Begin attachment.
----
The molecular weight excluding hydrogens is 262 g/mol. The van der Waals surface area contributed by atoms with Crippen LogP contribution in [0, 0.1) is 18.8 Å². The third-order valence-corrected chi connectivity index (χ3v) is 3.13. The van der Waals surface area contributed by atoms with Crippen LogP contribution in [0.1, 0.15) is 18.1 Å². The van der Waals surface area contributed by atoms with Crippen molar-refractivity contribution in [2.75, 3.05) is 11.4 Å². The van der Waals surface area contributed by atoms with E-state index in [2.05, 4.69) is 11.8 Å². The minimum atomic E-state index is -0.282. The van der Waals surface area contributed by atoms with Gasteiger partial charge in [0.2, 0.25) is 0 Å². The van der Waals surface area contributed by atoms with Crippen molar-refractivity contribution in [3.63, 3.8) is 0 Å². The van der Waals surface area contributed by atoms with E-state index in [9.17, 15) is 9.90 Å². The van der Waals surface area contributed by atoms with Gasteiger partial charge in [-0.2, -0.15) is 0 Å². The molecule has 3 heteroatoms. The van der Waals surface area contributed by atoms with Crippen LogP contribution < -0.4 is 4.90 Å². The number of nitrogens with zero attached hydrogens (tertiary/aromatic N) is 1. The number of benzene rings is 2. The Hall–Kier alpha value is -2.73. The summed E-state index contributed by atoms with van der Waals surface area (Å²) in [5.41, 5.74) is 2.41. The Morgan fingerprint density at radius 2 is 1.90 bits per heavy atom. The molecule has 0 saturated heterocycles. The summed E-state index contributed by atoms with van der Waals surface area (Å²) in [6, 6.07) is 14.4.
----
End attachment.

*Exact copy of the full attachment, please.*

The molecular weight excluding hydrogens is 262 g/mol. The van der Waals surface area contributed by atoms with Crippen LogP contribution in [0, 0.1) is 18.8 Å². The third-order valence-corrected chi connectivity index (χ3v) is 3.13. The van der Waals surface area contributed by atoms with Crippen LogP contribution in [0.1, 0.15) is 18.1 Å². The van der Waals surface area contributed by atoms with Crippen molar-refractivity contribution in [2.75, 3.05) is 11.4 Å². The van der Waals surface area contributed by atoms with E-state index in [2.05, 4.69) is 11.8 Å². The minimum atomic E-state index is -0.282. The van der Waals surface area contributed by atoms with Gasteiger partial charge in [0.2, 0.25) is 0 Å². The van der Waals surface area contributed by atoms with Crippen molar-refractivity contribution in [3.63, 3.8) is 0 Å². The van der Waals surface area contributed by atoms with E-state index in [9.17, 15) is 9.90 Å². The van der Waals surface area contributed by atoms with Gasteiger partial charge in [-0.2, -0.15) is 0 Å². The molecule has 3 heteroatoms. The van der Waals surface area contributed by atoms with Crippen LogP contribution < -0.4 is 4.90 Å². The number of nitrogens with zero attached hydrogens (tertiary/aromatic N) is 1. The number of benzene rings is 2. The Hall–Kier alpha value is -2.73. The summed E-state index contributed by atoms with van der Waals surface area (Å²) in [5.41, 5.74) is 2.41. The Morgan fingerprint density at radius 2 is 1.90 bits per heavy atom. The molecule has 0 saturated heterocycles. The summed E-state index contributed by atoms with van der Waals surface area (Å²) in [6, 6.07) is 14.4.